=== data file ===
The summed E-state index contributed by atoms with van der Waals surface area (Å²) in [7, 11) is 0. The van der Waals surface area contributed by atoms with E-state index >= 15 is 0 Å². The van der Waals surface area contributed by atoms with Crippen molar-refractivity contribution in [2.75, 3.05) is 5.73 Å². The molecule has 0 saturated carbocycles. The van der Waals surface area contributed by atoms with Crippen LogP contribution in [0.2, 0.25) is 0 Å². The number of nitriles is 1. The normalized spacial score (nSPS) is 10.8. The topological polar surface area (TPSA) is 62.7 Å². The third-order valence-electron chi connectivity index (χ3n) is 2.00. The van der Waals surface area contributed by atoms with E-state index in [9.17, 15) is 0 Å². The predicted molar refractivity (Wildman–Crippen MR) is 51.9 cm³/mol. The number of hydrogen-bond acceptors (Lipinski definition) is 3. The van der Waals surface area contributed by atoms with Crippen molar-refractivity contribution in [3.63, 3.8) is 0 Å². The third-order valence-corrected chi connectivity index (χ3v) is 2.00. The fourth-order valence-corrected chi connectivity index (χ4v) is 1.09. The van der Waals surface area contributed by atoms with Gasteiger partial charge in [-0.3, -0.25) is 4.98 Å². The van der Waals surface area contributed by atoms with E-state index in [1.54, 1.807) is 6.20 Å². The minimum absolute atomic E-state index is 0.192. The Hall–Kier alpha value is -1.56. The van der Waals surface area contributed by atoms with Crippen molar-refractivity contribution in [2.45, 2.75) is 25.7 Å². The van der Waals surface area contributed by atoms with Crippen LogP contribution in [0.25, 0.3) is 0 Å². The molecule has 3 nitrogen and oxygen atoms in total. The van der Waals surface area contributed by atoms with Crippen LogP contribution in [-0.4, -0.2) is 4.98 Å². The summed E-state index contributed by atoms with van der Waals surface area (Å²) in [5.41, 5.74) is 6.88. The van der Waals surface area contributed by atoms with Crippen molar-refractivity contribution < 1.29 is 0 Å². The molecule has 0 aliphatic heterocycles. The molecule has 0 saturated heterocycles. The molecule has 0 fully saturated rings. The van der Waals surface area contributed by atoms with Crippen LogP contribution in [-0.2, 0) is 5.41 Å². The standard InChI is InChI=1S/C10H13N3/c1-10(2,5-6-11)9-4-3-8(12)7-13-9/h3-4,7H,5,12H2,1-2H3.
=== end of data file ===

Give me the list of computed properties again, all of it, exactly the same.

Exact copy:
The summed E-state index contributed by atoms with van der Waals surface area (Å²) in [7, 11) is 0. The van der Waals surface area contributed by atoms with E-state index >= 15 is 0 Å². The van der Waals surface area contributed by atoms with Crippen molar-refractivity contribution in [2.75, 3.05) is 5.73 Å². The molecule has 0 saturated carbocycles. The van der Waals surface area contributed by atoms with Crippen LogP contribution in [0.2, 0.25) is 0 Å². The number of nitriles is 1. The normalized spacial score (nSPS) is 10.8. The topological polar surface area (TPSA) is 62.7 Å². The third-order valence-electron chi connectivity index (χ3n) is 2.00. The van der Waals surface area contributed by atoms with E-state index in [9.17, 15) is 0 Å². The predicted molar refractivity (Wildman–Crippen MR) is 51.9 cm³/mol. The number of hydrogen-bond acceptors (Lipinski definition) is 3. The van der Waals surface area contributed by atoms with Crippen molar-refractivity contribution in [3.63, 3.8) is 0 Å². The third-order valence-corrected chi connectivity index (χ3v) is 2.00. The fourth-order valence-corrected chi connectivity index (χ4v) is 1.09. The van der Waals surface area contributed by atoms with Gasteiger partial charge in [-0.3, -0.25) is 4.98 Å². The van der Waals surface area contributed by atoms with E-state index in [1.54, 1.807) is 6.20 Å². The minimum absolute atomic E-state index is 0.192. The Hall–Kier alpha value is -1.56. The van der Waals surface area contributed by atoms with Crippen molar-refractivity contribution in [2.45, 2.75) is 25.7 Å². The van der Waals surface area contributed by atoms with Crippen LogP contribution in [0.25, 0.3) is 0 Å². The molecule has 3 nitrogen and oxygen atoms in total. The van der Waals surface area contributed by atoms with Crippen LogP contribution in [-0.4, -0.2) is 4.98 Å². The summed E-state index contributed by atoms with van der Waals surface area (Å²) in [5.41, 5.74) is 6.88. The van der Waals surface area contributed by atoms with Crippen molar-refractivity contribution < 1.29 is 0 Å². The molecule has 0 aliphatic heterocycles. The molecule has 0 saturated heterocycles. The molecule has 0 fully saturated rings. The van der Waals surface area contributed by atoms with Crippen LogP contribution in [-0.2, 0) is 5.41 Å². The standard InChI is InChI=1S/C10H13N3/c1-10(2,5-6-11)9-4-3-8(12)7-13-9/h3-4,7H,5,12H2,1-2H3.